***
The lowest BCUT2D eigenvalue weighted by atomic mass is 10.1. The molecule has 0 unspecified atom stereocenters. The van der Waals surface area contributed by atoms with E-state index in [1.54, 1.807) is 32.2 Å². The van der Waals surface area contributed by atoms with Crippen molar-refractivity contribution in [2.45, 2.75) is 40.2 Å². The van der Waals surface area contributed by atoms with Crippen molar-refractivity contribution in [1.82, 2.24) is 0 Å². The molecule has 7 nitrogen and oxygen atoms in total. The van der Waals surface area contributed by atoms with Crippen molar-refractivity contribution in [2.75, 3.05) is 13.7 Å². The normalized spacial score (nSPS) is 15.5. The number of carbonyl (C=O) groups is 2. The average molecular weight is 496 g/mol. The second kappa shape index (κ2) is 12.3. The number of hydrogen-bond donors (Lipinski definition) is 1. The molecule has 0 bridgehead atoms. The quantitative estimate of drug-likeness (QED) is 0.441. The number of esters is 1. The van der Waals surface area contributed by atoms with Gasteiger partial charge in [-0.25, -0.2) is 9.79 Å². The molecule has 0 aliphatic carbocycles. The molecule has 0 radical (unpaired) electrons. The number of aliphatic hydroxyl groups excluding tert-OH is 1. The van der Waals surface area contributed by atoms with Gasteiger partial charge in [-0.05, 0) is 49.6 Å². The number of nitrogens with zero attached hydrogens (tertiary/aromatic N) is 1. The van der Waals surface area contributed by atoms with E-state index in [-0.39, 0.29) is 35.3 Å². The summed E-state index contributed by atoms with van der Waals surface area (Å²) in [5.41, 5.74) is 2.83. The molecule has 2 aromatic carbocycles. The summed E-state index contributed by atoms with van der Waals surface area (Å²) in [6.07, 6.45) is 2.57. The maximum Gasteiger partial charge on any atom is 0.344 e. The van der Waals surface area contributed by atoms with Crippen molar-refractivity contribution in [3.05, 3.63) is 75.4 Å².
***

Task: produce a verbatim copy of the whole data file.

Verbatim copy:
The lowest BCUT2D eigenvalue weighted by atomic mass is 10.1. The molecule has 0 unspecified atom stereocenters. The van der Waals surface area contributed by atoms with E-state index in [1.54, 1.807) is 32.2 Å². The van der Waals surface area contributed by atoms with Crippen molar-refractivity contribution in [2.45, 2.75) is 40.2 Å². The van der Waals surface area contributed by atoms with Crippen molar-refractivity contribution in [1.82, 2.24) is 0 Å². The molecule has 7 nitrogen and oxygen atoms in total. The van der Waals surface area contributed by atoms with Crippen molar-refractivity contribution in [2.75, 3.05) is 13.7 Å². The normalized spacial score (nSPS) is 15.5. The number of carbonyl (C=O) groups is 2. The average molecular weight is 496 g/mol. The second kappa shape index (κ2) is 12.3. The number of hydrogen-bond donors (Lipinski definition) is 1. The molecule has 0 bridgehead atoms. The quantitative estimate of drug-likeness (QED) is 0.441. The number of esters is 1. The van der Waals surface area contributed by atoms with Gasteiger partial charge in [-0.25, -0.2) is 9.79 Å². The molecule has 0 aliphatic carbocycles. The molecule has 0 radical (unpaired) electrons. The number of aliphatic hydroxyl groups excluding tert-OH is 1. The van der Waals surface area contributed by atoms with Gasteiger partial charge in [-0.05, 0) is 49.6 Å². The number of nitrogens with zero attached hydrogens (tertiary/aromatic N) is 1. The van der Waals surface area contributed by atoms with E-state index in [-0.39, 0.29) is 35.3 Å². The summed E-state index contributed by atoms with van der Waals surface area (Å²) in [5.41, 5.74) is 2.83. The molecule has 2 aromatic carbocycles. The summed E-state index contributed by atoms with van der Waals surface area (Å²) in [6.07, 6.45) is 2.57. The maximum Gasteiger partial charge on any atom is 0.344 e. The van der Waals surface area contributed by atoms with Crippen molar-refractivity contribution in [3.05, 3.63) is 75.4 Å².